At an organizational level, discrimination can affect the corporate culture. Due to decreased engagement and job satisfaction, higher turnover rates exist at less inclusive and more discriminatory organizations (Maese & Lloyd, 2021). Lack of cohesion between team members is an obvious result of discrimination, in addition to reduced team and organizational performance. Lack of corporate citizenship (O’Brien, 2016) and fitting into the culture are results that effect the organization as well, resulting in a weaker sense of unity and weaker culture. Discrimination may result in civil suits and bad public relations for the organization as well. Due to all of these factors, but especially increased turnover and lower engagement, productivity of the organization as a whole suffers.
The Effect of Projection
Projection occurs when people project their own feelings on others and assume that others are thinking, feeling, and behaving as they themselves do (Lindberg, 2018). Simple individual examples are when an unfaithful wife assumes that her husband is cheating on her or an thief is always worried that people are stealing from him. It has the effect individually of causing the individual who is projecting to make poor decisions based on the projection of their own thoughts, feelings, and actions.
In a workplace setting, an example is when a coworker accuses you of always wanting your way when you stand up for an idea, even if they are always pushing their own agenda ahead and you are usually agreeable to them. As soon as there is friction from you, the coworker projects their “my way or the highway” self onto you (Lindberg, 2018). This is not a true evaluation of who you are, but in your coworker’s twisted perception, you are always wanting your way, just like they are.
In an organization, projection affects the ability to negotiate effectively. People are unable to negotiate in business if they incorrectly assume the other party’s thoughts and feelings. Performance reviews also inaccurate because the reviewer is projecting their own thoughts, feelings, and even suspicions and fears upon the employee being reviewed. Projection rears its head in a big way in corporate politics, where people act assuming that others have their same dark thoughts and motives (Brenner, 2008).
At an individual and organizational level, there are factors which influence attitudes, perceptions, and behaviors. Three of the key influencing factors are stereotyping, discrimination, and projection. While they may be deeply-rooted in how humans think, all three of these have a negative effect on interactions with other people. In an organization, these effects are amplified and have a blast radius that is wider: affecting more people and more stakeholders, affecting productivity, affecting revenue, and affecting the brand of the company.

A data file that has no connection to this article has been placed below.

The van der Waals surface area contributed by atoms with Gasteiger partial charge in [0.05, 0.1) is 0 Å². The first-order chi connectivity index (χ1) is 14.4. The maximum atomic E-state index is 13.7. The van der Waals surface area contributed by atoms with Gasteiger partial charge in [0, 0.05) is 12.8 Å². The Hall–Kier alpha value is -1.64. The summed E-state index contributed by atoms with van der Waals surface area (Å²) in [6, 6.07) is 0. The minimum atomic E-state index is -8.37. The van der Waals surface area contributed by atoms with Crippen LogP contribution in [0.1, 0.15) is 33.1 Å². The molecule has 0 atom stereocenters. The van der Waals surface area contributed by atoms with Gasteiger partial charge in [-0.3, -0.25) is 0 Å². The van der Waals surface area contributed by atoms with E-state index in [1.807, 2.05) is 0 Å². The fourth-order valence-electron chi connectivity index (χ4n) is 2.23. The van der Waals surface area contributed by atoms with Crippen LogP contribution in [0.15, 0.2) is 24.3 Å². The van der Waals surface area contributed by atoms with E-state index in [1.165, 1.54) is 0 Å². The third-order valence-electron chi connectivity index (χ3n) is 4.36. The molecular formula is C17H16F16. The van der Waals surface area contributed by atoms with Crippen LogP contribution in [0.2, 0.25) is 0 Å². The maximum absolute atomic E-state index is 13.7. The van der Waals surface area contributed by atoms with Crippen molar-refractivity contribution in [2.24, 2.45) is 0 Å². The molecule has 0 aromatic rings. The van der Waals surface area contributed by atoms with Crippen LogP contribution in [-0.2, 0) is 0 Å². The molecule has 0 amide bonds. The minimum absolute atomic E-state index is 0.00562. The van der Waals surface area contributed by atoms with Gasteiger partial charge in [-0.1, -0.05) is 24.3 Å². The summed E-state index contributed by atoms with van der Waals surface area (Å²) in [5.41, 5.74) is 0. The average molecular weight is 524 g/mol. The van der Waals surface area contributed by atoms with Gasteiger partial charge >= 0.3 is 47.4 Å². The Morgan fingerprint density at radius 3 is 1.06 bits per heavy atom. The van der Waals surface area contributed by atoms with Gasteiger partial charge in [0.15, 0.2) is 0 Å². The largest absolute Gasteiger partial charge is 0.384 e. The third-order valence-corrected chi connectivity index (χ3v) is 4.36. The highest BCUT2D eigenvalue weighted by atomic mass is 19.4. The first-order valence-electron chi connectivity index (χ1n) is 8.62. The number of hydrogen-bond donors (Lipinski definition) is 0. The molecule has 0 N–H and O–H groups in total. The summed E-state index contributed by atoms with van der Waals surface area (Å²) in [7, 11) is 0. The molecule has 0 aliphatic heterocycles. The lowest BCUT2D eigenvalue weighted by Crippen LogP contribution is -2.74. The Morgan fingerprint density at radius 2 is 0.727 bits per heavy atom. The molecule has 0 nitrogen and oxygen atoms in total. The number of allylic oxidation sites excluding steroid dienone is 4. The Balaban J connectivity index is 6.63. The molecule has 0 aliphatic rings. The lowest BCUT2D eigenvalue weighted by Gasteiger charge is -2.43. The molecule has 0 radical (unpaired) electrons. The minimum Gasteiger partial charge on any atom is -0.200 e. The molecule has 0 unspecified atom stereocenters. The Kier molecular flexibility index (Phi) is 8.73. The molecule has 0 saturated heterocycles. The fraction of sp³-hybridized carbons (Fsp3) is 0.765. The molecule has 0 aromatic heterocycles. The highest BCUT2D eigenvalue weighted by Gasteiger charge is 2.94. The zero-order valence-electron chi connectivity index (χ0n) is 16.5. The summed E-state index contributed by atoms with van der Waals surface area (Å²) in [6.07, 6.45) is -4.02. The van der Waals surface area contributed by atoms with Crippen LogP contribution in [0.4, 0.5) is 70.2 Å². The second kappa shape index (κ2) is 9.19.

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Brenner, R. (2008, August 6). Projection Errors at Work. Retrieved from https://chacocanyon.com/pointlookout/080806.shtml
Eagly, A. (2015, August 25). How Do Stereotypes Form and Can They Be Altered? Retrieved from https://www.ipr.northwestern.edu/news/2015/eagly-stereotypes-social-role-theory.html
Gerdes, D. (2018, January 21). OB Chapter 3 Attitudes and Job Satisfaction Video for Class [Video]. YouTube. Retrieved from https://www.youtube.com/watch?v=Ah0q7XE6Tjg
Gilorkar, R. (n.d.). Organisational Behaviour Perception. Retrieved from https://www.economicsdiscussion.net/organisation/organisational-behaviour-perception/31606
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Lindberg, S. (2018, September 15). It’s Not Me, It’s You: Projection Explained in Human Terms. Retrieved from https://www.healthline.com/health/projection-psychology
Maese, E. & Lloyd, C. (2021, May 26). Understanding the Effects of Discrimination in the Workplace. Retrieved from https://www.gallup.com/workplace/349865/understanding-effects-discrimination-workplace.aspx
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U.S. Equal Employment Opportunity Commission. (nd.). What is Employment Discrimination? Retrieved from https://www.eeoc.gov/youth/what-employment-discrimination